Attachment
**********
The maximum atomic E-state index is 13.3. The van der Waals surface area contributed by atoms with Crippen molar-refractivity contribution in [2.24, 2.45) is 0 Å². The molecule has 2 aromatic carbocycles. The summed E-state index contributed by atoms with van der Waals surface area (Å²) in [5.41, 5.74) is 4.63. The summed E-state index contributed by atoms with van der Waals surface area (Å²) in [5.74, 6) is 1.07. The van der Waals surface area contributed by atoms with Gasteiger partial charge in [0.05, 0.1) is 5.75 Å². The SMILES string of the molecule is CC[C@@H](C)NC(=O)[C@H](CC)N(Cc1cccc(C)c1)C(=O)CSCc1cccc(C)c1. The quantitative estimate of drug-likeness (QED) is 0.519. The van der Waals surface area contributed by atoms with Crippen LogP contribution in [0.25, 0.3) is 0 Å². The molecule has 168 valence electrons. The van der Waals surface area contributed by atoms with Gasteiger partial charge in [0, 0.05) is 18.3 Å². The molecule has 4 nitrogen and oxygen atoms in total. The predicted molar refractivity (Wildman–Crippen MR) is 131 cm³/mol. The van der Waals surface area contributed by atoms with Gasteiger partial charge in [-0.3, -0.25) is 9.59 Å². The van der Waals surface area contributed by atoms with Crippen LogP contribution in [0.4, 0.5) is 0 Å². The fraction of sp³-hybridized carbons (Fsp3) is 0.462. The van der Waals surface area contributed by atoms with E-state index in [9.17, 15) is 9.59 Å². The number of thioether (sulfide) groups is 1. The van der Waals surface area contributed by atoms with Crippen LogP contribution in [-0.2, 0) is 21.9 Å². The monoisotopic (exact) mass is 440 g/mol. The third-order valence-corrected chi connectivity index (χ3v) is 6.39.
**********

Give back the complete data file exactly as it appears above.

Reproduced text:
The maximum atomic E-state index is 13.3. The van der Waals surface area contributed by atoms with Crippen molar-refractivity contribution in [2.24, 2.45) is 0 Å². The molecule has 2 aromatic carbocycles. The summed E-state index contributed by atoms with van der Waals surface area (Å²) in [5.41, 5.74) is 4.63. The summed E-state index contributed by atoms with van der Waals surface area (Å²) in [5.74, 6) is 1.07. The van der Waals surface area contributed by atoms with Gasteiger partial charge in [0.05, 0.1) is 5.75 Å². The SMILES string of the molecule is CC[C@@H](C)NC(=O)[C@H](CC)N(Cc1cccc(C)c1)C(=O)CSCc1cccc(C)c1. The quantitative estimate of drug-likeness (QED) is 0.519. The van der Waals surface area contributed by atoms with Crippen LogP contribution in [0.25, 0.3) is 0 Å². The molecule has 168 valence electrons. The van der Waals surface area contributed by atoms with Gasteiger partial charge in [0, 0.05) is 18.3 Å². The molecule has 4 nitrogen and oxygen atoms in total. The predicted molar refractivity (Wildman–Crippen MR) is 131 cm³/mol. The van der Waals surface area contributed by atoms with Gasteiger partial charge in [-0.3, -0.25) is 9.59 Å². The van der Waals surface area contributed by atoms with Crippen LogP contribution in [0.4, 0.5) is 0 Å². The fraction of sp³-hybridized carbons (Fsp3) is 0.462. The van der Waals surface area contributed by atoms with E-state index in [9.17, 15) is 9.59 Å². The number of thioether (sulfide) groups is 1. The van der Waals surface area contributed by atoms with Crippen LogP contribution in [-0.2, 0) is 21.9 Å². The monoisotopic (exact) mass is 440 g/mol. The third-order valence-corrected chi connectivity index (χ3v) is 6.39.